The author can be found rummaging through life looking for nourishment in the early hours of the morning. He is slowly going sane by using his actual life and relationships to wake up.He lives in Cape Town with his teenaged daughter, two bassett hounds named Thelma and Louise and Digit... the cat. He hugs trees, has experienced numerous dark nights of the soul, collects incorrect Chinese packaging and tracks curious things to their lair.
What ever happened to Adrian Mole?Psychotherapy July 13, 2017 - 4:00 am No Comment
Do any of you remember the ‘Secret Diary of Adrian Mole’? It first appeared in 1982 in the U.K- it’s the story of a young, relatively gentle, curious adolescent boy and his struggles with his loving but painfully English parents, a beautiful girl called Pandora Braithwaite and Adrian’s slightly odd experiment with a tube of superglue. I used to relate to his internal world, I felt a sense of familiarity and kinship with him, he made me feel as if I wasn’t alone, that my struggles were somehow normal and that I was going to be alright in the end.
What ever happened to Adrian Mole?
Fast forward 30 years- Adrian Mole is now 46 and in some serious shit. He’s addicted to oxycontin, has male pattern baldness, a flagging libido and an enormous overdraft that keeps him awake at 2:37am. Oh and his second marriage has just collapsed in a painful, jagged, shame filled crap-heap at his feet.
I know a lot of Adrian Moles’.
Contrary to many people’s perception, it is midlife and not adolescence that is the most miserable part of most men’s lives. A recent study in North America found that almost 80% of fatal drug opioid overdoses were men. Why? A number of factors seem to be responsible. Men are more likely to work in dangerous jobs such as law enforcement, construction, mining or forestry where they can incur severe, painful, chronic injuries for which opioids are often too freely prescribed. Men don’t like talking about their pain, emotional or physical and therefore many men are leading lives of quiet desperation with little or no psychosocial support. Most of us have been ruthlessly conditioned by multiple aspects within society to suppress our emotional vulnerability, often with devastating consequences. Many men in midlife seem to be dislocated from any sense of a deeper, more soul congruent meaning and purpose.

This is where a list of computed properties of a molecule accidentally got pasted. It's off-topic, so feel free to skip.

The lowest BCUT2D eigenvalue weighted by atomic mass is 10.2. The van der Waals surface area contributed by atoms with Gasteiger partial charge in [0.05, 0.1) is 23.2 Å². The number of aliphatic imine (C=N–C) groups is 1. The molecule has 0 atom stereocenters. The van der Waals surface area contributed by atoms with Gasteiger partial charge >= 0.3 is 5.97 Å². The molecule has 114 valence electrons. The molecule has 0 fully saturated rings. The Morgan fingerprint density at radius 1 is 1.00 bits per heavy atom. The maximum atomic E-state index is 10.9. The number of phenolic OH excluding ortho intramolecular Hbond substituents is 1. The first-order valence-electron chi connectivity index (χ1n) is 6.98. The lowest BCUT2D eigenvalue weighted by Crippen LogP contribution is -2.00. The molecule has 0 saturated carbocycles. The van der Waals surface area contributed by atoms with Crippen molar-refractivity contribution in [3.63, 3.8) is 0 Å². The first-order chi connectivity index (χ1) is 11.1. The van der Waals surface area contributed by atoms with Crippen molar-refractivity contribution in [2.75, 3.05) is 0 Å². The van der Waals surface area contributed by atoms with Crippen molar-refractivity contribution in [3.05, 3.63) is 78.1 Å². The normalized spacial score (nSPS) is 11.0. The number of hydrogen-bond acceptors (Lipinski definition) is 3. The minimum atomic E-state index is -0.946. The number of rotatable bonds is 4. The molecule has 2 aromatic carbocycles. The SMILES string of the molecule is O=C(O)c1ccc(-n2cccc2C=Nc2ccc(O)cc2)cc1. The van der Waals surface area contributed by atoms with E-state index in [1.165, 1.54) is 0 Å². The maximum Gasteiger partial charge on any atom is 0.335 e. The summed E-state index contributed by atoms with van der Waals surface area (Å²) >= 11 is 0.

We are so myopically habituated to the two dimensional metrics of an antiquated view of masculinity (sexual prowess, power and money) that we are staggeringly stunted when it comes to knowing and owning those parts of the male psyche which do not meet these criteria. The leader of the most powerful nation on earth is just another gross caricature of all that is rotten in the state of masculinity. It is no wonder that so many of us are trying to soothe our fear, confusion and impotent rage with anything that will provide even a brief respite from our suffering and loss of an authentic self.
I am sure there are many pundits who believe that after all the devastation patriarchy and ‘shadow masculinity’ have wrought on the bodies and minds of countless women and children, the environment (not to mention their fellow men), that men deserve to suffer, but surely this perspective offers no healing, no solution which men could work towards in an effort to offer some reparation? Many of us are lost, confused, addicted, wounded shadows of our younger, curious, open hearted and hopeful selves.
It is time for men to rally to another banner, to apply their minds and hearts to a new agenda, to heal the wounds our forefathers ignorance have wrought upon our male psyches. We can no longer hide in our addictions, our misogyny or our fierce greed without devouring and destroying what little remains of the trust we have so brutally assaulted through our institutions such as church and state. The tipping point of no return is near. We can no longer be children who refuse to pack away our toys after a sugar fueled frenzy, its time for us to grow up. It is time for men to stop denying own their pain so that we can stop projecting it onto others and begin to heal- it is our duty now to contribute, protect, innovate and solve some of the immediate, complex, challenges we face as a human race. Before it’s too late.
I’ll get off my pulpit now.
Do I hear a hallelujah?